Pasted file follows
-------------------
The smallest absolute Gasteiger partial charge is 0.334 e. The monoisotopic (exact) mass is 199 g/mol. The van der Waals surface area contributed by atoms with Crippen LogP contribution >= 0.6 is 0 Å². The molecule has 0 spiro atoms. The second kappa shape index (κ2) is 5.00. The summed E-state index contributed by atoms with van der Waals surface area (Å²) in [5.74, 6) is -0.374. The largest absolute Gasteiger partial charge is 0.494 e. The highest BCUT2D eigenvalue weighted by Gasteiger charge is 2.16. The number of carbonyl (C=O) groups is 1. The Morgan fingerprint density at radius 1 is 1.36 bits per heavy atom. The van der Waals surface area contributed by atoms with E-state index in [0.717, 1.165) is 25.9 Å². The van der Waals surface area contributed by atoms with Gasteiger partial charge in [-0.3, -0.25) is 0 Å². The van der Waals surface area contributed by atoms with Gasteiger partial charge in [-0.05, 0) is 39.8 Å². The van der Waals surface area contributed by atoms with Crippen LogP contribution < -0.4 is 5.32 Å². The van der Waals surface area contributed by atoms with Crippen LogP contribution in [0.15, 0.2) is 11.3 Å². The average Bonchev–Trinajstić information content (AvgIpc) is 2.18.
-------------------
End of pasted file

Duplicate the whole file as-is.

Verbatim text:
The smallest absolute Gasteiger partial charge is 0.334 e. The monoisotopic (exact) mass is 199 g/mol. The van der Waals surface area contributed by atoms with Crippen LogP contribution >= 0.6 is 0 Å². The molecule has 0 spiro atoms. The second kappa shape index (κ2) is 5.00. The summed E-state index contributed by atoms with van der Waals surface area (Å²) in [5.74, 6) is -0.374. The largest absolute Gasteiger partial charge is 0.494 e. The highest BCUT2D eigenvalue weighted by Gasteiger charge is 2.16. The number of carbonyl (C=O) groups is 1. The Morgan fingerprint density at radius 1 is 1.36 bits per heavy atom. The van der Waals surface area contributed by atoms with E-state index in [0.717, 1.165) is 25.9 Å². The van der Waals surface area contributed by atoms with Gasteiger partial charge in [-0.3, -0.25) is 0 Å². The van der Waals surface area contributed by atoms with Gasteiger partial charge in [-0.05, 0) is 39.8 Å². The van der Waals surface area contributed by atoms with Crippen LogP contribution < -0.4 is 5.32 Å². The van der Waals surface area contributed by atoms with Crippen LogP contribution in [0.15, 0.2) is 11.3 Å². The average Bonchev–Trinajstić information content (AvgIpc) is 2.18.